NEW HAMPSHIRE – In case you missed it, U.S. Senator Maggie Hassan held a virtual discussion this week with those on the front lines of the substance misuse crisis to hear about their concerns and challenges during the COVID-19 pandemic.
Senator Hassan is working to bolster mental and behavioral health services, including for substance use disorder, during the COVID-19 pandemic. New Hampshire received $2 million in funding through the federal CARES Act to address substance misuse, and Senator Hassan has joined her colleagues in calling for increased investments for mental and behavioral health services in the next COVID-19 package.
See below for coverage highlights:
By: Kevin Landrigan
Providers battling substance abuse in New Hampshire said it will take years to “rebuild the capacity” of care decimated by COVID-19.
But during a remote roundtable discussion Tuesday, they told U.S. Sen. Maggie Hassan the pandemic has had some silver linings, including some clients engaging with them more than they did before coronavirus hit the state.
Since March, New Hampshire drug overdose rates have increased 30% compared to the same period last year, according to Michele Merritt, president and CEO of New Futures.
[…] Until recently, hospitals were not allowed to offer non-time sensitive medical procedures and this too caused many with substance abuse problems to not be served.
“People who have put off treatment are in a higher level of acuity now,” Merritt said.
Hassan said it’s unfortunate that just as drug overdoses were declining in the state, COVID-19 arrived and those numbers have shot back up.
“I want to understand what those challenges are as we continue to fight an epidemic within a pandemic,” Hassan said.
She vowed to press Congress to include in the next COVID-19 relief legislation more support for these programs.
[…] Some clients, especially older ones, have embraced the use of appointments by telephone, according to Daisy Pierce, executive director of Navigating Recovery of the Lakes Region in Laconia.
“We have some participants that we have greater contact with than in the past,” Pierce said.
Congress approved in its CARES Act last March grants to expand the use of telehealth, which included not only video but telephone appointments as well.
By: Paul Hayes
New Hampshire appeared to be making headway on opioid abuse.
Then COVID-19 struck.
Those enrolled in drug and mental health treatment programs were cut off from services when the pandemic hit. They could not meet with counselors or groups because of orders to stay home, maintain social distance, and avoid large gatherings.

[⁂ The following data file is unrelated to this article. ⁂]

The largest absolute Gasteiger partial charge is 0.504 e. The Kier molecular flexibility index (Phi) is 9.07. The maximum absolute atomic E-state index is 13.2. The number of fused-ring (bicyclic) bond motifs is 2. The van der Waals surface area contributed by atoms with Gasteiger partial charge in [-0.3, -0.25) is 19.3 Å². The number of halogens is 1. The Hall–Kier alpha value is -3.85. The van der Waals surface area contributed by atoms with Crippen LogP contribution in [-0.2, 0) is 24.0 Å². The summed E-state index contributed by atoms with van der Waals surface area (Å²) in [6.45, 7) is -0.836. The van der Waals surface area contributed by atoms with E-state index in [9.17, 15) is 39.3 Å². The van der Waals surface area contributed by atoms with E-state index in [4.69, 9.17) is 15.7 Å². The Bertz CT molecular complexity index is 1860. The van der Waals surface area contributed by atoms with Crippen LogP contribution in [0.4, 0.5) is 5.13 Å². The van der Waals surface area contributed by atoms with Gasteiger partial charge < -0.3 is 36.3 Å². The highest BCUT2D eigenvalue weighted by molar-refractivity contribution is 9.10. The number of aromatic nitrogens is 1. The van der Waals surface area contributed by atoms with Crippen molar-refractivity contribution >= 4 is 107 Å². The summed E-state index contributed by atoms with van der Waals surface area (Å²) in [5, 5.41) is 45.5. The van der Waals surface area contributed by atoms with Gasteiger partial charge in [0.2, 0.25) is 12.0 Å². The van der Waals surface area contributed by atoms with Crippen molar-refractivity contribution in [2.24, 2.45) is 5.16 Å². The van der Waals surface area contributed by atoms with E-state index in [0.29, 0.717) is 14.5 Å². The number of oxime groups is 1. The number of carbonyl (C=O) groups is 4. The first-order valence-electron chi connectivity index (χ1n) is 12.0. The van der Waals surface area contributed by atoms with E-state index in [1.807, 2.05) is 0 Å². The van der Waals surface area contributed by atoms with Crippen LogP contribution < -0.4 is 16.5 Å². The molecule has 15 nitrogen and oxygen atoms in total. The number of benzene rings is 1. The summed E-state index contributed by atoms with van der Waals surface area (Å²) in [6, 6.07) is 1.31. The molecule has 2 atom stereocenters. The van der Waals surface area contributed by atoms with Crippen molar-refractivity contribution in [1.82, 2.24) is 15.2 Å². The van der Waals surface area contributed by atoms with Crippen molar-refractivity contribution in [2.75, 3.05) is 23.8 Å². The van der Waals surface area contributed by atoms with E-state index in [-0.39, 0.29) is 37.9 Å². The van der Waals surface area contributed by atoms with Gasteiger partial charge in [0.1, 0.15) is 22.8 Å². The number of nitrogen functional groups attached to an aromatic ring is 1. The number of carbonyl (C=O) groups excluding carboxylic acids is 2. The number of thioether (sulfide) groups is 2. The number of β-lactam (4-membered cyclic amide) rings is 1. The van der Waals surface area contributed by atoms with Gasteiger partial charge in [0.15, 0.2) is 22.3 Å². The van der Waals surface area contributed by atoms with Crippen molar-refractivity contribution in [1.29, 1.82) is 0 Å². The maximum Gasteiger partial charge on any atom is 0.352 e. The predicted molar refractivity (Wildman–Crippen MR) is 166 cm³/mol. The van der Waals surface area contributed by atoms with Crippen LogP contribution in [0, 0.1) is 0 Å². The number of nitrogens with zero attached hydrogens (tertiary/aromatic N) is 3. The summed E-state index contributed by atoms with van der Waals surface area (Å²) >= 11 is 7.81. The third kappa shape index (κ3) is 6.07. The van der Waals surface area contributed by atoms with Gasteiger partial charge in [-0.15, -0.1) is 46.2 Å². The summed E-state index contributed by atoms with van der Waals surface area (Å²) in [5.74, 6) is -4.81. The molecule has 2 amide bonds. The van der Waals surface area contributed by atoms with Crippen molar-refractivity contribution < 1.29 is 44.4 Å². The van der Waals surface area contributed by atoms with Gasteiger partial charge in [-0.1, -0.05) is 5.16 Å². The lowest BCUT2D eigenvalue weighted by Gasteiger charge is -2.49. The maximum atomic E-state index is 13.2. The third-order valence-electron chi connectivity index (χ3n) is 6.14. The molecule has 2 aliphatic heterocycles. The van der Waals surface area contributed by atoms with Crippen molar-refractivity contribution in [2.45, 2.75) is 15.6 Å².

[…] “The face-to-face, the connection, that is what is so important in recovery,” said DJ Johnson of The Family Resource Center in Gorham, who believes a client’s recent suicide was linked to pandemic-related loneliness. “He was really, really isolated. Since then I do as much as I can with trying to get out there and at least talking to and seeing people. As someone in recovery myself, I’d probably be lost if I didn’t have people, I really would.”
Johnson joined a half-dozen mental health and substance abuse professionals from across the state Tuesday for a roundtable discussion on Tuesday with Sen. Maggie Hassan, who called the opioid crisis “an epidemic in a pandemic.”
New Hampshire overdose deaths increased 300 percent over a five-year period and peaked at 490 in 2017. After two years of decline, they are poised to rise again due to pandemic-fueled drug use.
“I appreciate that right now, in the midst of a pandemic, a challenge that was already a really significant and difficult one has been made that much harder,” Hassan said.
[…] “We must address the issues of equity in tele-health by continuing reimbursement for audio only tele-health, to a avoid worsening disparities when women can’t participate in video tele-health,” Goodman said. “And then subsidizing cell phones and data for low income women. We have a pilot [program] at Dartmouth-Hitchcock where we’re doing this right now with a small internal brand and it’s already making a difference.”
“Long term I would hope the federal government will rapidly and meaningfully support expansion of low-cost broadband to remote rural areas.”
Hassan said she is pushing for expanded broadband access in a new COVID-19 relief package.
By: Sarah Gibson
Specialists in the substance use recovery field say the pandemic is hitting them and their clients hard.
On a call Tuesday with Senator Maggie Hassan, Michelle Merritt, of the advocacy group New Futures, said many substance use disorder providers in New Hampshire have received COVID relief funds, but they are still struggling to support their staff and clients.
“Over the coming months it's really going to be critical to make sure our provider system which again is young and fragile has some protection,” Merritt says.
Providers say they need help connecting their clients to basics like housing, food, and phones to help them stay connected during the pandemic and avoid relapse.